1961 Trunk Lock Details

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Click on photos to see larger versions


External view of trunk latch



A question was posed to the Mailing List Members in October of 2017:

Dave G. said:

Hey Gang,

Has anyone ever drilled out a Trunk Lock Cylinder with any success? This one functions just as it should but unfortunately is now disconnected from the Latch assembly, so the Cylinder simply spins around with the Key without any resistance.

My bad for not addressing the quite-tight Latch adjustment for all of these years since that's root-cause of the failure I'm sure. Must be that the small flat-blade Link between Cylinder and Latch has sheared? Or a part of the Cylinder itself?

Whatever, I now need to get into the Trunk without the Cylinder usage. Car has beautifully finished Trunk Liner panels, including the one right up against the aft face of the Trunk-mounted over-axle Air Conditioning unit, ugh!

Anyone have an recommendations about how to proceed? Was thinking that if I could just get the Cylinder out of the way (by drilling a large hole thru it?), I might use a long straight-blade Screwdriver to manually rotate the Latch assy just fwd of the Cylinder inside?

Thanks in advance for any expertise!


John Corey said:

"He are are pix that show the innards of the trunk latch and related bits. I think it precludes success with the punching out of the cylinder, as the wall between there and the actual latch will still prevent access to the latch to release it, unless the cylinder can fall away within, so the tang or the latch slot for the tang, could be reached through the cylinder hole after it falls. That said, I don't think there is enough room in there for it to fall. Drilling it out may be the only option."


Click on photos to see larger versions


Trunk lid with cylinder and escutcheon removed, shows inner wall and latch hole for tang


Side view of underside of trunk lid, shows latch and escutcheon screws


Looking up with trunk open, shows nuts that hold escutcheon, and rear view of latch


Key cylinder and escutcheon removed, showing extension tang, and missing key cylinder screw


Extension tang removed


Looking out from inside the trunk, showing latch bolts and extension tang coming through the latch


Looking down with trunk open showing catch bar, bolted to body, for trunk latch



Dave G. said:

John! Those pix are the bomb for revealing what-the-heck is going on inside there, Thank you!! That bezel looks just like the one I'm dealing with from the outside on this '61...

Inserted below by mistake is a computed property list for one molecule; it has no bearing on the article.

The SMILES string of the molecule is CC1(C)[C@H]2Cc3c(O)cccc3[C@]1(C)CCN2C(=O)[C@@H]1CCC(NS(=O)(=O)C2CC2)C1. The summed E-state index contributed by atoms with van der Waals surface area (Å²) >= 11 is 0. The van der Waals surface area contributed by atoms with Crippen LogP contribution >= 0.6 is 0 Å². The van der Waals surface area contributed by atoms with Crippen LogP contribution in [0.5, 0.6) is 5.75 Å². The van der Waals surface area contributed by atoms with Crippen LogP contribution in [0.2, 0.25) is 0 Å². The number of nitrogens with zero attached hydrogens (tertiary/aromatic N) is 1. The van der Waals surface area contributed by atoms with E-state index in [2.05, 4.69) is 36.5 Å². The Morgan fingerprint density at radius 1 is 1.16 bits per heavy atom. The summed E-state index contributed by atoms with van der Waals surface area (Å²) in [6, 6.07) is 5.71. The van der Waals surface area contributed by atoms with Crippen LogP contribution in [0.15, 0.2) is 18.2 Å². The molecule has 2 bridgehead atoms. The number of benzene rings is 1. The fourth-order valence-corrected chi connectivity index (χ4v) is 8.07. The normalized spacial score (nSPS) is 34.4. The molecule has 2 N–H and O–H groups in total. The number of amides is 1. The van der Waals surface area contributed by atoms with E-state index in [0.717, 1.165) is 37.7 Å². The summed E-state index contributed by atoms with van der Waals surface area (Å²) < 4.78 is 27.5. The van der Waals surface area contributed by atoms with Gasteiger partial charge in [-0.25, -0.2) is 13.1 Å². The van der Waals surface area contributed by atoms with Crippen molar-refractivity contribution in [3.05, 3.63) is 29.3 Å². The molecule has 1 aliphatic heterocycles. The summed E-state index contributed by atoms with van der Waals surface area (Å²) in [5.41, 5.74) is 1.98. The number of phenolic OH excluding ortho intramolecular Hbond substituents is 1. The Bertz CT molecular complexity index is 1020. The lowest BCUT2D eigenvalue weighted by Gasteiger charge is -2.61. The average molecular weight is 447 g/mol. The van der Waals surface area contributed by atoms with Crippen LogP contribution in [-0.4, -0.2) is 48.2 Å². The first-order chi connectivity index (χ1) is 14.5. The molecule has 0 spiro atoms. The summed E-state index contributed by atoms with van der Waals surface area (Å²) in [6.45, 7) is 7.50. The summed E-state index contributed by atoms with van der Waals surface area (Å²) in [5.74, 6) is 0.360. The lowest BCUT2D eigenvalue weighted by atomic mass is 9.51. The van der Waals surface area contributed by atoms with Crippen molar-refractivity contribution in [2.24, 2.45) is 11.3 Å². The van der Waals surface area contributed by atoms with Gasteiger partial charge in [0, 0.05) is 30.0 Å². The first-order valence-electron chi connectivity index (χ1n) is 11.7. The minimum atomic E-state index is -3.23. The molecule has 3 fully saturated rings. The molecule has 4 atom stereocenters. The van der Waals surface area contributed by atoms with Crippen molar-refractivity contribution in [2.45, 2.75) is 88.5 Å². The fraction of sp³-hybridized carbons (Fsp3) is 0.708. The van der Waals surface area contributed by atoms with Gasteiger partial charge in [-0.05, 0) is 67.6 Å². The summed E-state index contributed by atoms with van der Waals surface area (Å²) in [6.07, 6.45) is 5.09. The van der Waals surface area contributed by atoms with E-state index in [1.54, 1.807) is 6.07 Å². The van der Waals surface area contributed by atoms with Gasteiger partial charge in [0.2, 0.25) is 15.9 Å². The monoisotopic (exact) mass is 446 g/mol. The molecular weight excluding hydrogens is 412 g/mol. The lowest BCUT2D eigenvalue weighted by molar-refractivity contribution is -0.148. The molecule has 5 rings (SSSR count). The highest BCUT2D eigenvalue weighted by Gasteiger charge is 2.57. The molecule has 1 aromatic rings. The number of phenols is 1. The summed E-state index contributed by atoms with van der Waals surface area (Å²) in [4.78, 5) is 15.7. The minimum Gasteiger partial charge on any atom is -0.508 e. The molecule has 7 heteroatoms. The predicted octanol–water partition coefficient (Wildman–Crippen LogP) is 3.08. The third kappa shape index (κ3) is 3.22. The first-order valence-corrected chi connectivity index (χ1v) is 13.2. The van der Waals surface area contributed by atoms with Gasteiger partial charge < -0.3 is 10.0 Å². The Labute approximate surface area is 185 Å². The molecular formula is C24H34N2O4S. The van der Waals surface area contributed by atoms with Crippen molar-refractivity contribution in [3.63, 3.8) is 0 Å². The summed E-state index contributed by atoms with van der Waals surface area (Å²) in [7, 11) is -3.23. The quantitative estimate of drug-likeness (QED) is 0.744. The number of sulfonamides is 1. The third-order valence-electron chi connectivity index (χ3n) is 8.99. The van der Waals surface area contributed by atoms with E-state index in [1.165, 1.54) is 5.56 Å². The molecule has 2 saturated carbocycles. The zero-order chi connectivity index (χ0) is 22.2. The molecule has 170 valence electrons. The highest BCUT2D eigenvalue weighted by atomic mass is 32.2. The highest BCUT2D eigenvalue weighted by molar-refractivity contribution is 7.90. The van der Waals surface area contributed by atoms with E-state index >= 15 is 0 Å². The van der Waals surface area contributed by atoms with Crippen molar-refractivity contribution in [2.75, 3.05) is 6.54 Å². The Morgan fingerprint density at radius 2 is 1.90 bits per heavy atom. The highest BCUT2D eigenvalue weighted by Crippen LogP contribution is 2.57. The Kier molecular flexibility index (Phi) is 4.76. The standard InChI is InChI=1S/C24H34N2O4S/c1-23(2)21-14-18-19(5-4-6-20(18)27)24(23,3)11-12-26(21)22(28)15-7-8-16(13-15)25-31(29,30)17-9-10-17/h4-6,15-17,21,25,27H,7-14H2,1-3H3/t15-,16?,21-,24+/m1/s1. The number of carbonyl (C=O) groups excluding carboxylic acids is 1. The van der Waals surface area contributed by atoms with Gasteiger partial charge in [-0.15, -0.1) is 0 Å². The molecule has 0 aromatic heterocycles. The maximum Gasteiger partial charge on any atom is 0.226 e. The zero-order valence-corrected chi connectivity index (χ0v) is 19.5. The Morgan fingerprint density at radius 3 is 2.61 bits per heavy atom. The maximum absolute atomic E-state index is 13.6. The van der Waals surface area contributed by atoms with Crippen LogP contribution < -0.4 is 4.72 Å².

What I think I see is that the exterior Bezel and the Cylinder w/Link ('tang' as you call it) are a sub-assy. Can't see what actually retains the Cylinder/Link to the Bezel itself but will guess it's the small screw Bob H mentioned, screwed into the back of the chrome bezel somewhere. So that arrangement would mean that if I'm trying to drive the Cylinder in with something, i'd risk cracking the pot-metal Bezel with sharp blows, so I probably won't try that method.

What you say is probably best - remove as much of the cylinder metal as I can from outside by drilling. Then hopefully that I can pull any bits that might remain between the drilled hole and the Latch hole outside thru said hole (maybe up to 5/8" diameter on center w/o destroying the Bezel??), including the steel 'Spade Link' piece. If I can get the Link out of the Latch, I'm sure I could reach straight into the latch assy's notch with a maybe 10" straight-blade screwdriver, then turn it to unlatch the trunk...(??)



Other helpful suggestions offered by Club Members :

Bob H. said:

The lock assembly is only held in there by a small screw. When I get into a trunk I would take a bolt or punch that is a little smaller than the hole. Then hit it with enough force to just pop the screw out. Don't get to aggressive and make sure you fish out the lock cylinder before you lift the lid all the way up. Or it slides down on the inside of the trunk and is very hard to retrieve. If you do it right it takes about 3 seconds to open your trunk. Or find a small kid and pull out the back seats and let him crawl into the trunk with a 1/2 inch wrench and just take the latch off.

GB Baker said:

The easiest way (if no small kid is available) is to take out the back seat and using 2 or 3 very long extensions, remove the bolts that hold in the trunk latch. They are a 1/2" size I have done this several times to get into trunks. Harbor Freight has the long extensions.

David G. said:

This is an A/C equipped trunk, it's not that easy to access with a child or extensions.

Joe J. said:

A broom handle with a long flathead screw driver will pop the latch open. Or to drill through the key cylinder, you can very carefully drill through the lock in the center ... start with a 1/4 inch drill and carefully go up in size, just take your time and tape off the paint and bumper, so you don't damage anything. .... (Using the broom handle, you would need to tape on a small flathead screwdriver with a head small enough to fit into the slot where the extension tang comes through the latch, and turn the tang and latch with the screwdriver.)

John C, said:

Try a Lock Pick tool first ... easily found online.

Mark M. said:

Call a locksmith, He might pick the lock and remove it and make a key for it, or he may be able to simply impression a key. Some old timers have a string of keys to try, but I always started out at the wrong end of the string - making it a very time consuming job. There may be a code number on the glove box or remove the glovebox lock and make a key to it (if it has one). I wouldn't kill the lock with a drill just yet.



Many Thanks to John Corey for providing the detailed images and descriptions, and to Dave G. for his initial question. This page might help someone in the future with a similar problem.


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